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Relapse Prevention

Recovery is never a straight trajectory forward

It instead involves many lapses and even relapses. 

A lapse is a temporary return to an eating disorder behaviour, while a relapse is a full-blown return to the eating disorder behaviours and thoughts. 

Neither a lapse nor a relapse signifies a failure to recover. Setbacks are an expected and normal part of the recovery process.

Lapses and relapses can provide an opportunity to: 

  • Consolidate the strategies that are and are not working 
  • Help to identify triggers 
  • Provide an opportunity to learn new coping techniques  
The first time I lapsed during treatment, I freaked out. I felt like a failure. But my therapist reminded me that it was just a one-off and I could get back on track right away. It helped me to realise I was much stronger than before, because I made healthy decisions even after a lapseLived experience quote

Identifying triggers 

Given that we expect that setbacks will happen, we can take steps to try to prevent them.  

Identify potential triggers that might set-off the eating disorder and minimise these wherever possible. 

Start by asking the person: “Are there any ‘high-risk’ situations, people or emotions that might trigger eating disorder thoughts and behaviours?” 

Potential triggers include: 
  • Unstructured time 
  • Stress from work/school/relationships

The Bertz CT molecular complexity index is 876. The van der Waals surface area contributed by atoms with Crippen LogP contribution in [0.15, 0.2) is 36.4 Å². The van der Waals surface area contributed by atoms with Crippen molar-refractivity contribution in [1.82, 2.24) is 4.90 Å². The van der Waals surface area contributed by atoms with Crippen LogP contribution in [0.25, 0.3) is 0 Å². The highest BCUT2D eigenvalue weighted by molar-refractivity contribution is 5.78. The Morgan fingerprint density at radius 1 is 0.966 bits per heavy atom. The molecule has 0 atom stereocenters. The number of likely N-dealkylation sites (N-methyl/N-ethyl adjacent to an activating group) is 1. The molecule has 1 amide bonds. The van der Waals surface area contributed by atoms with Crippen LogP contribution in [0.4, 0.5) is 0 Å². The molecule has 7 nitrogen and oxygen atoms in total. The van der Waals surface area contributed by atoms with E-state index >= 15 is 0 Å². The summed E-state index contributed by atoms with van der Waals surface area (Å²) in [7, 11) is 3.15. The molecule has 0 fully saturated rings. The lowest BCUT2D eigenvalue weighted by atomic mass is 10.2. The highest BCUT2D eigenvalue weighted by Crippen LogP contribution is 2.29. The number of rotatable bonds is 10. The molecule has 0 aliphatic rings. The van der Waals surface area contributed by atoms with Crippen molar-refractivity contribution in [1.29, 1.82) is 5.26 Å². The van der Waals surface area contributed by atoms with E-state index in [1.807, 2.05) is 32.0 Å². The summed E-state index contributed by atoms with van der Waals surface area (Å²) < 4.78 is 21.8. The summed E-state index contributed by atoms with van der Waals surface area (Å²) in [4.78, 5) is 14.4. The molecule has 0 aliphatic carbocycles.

• Conflict with a partner/family member/friend 
  • Feeling bored 
  • Feeling of loneliness, shame, anger 
  • Feelings of uncertainty 
  • Eating a food that triggers feelings of guilt 
  • Becoming overwhelmed by emotion 
  • Role transitions (i.e. from being in a relationship to being single; from being a student to being in the workforce; moving out of home) 
  • Pregnancy 

Once you have identified potential triggers, brainstorm more adaptive ways of coping. 

For example: 
  • Develop a list of activities that can be done during unstructured time or when feeling bored (include self-care and self-soothing activities). 
  • Use problem-solving skills to minimise stress brought on by work/school/relationships. 
  • Practice Urge Surfing to help manage uncomfortable or overwhelming emotions. 
  • Increase access to psychological supports during difficult periods, such as role transitions. 
  • Talk to a support person.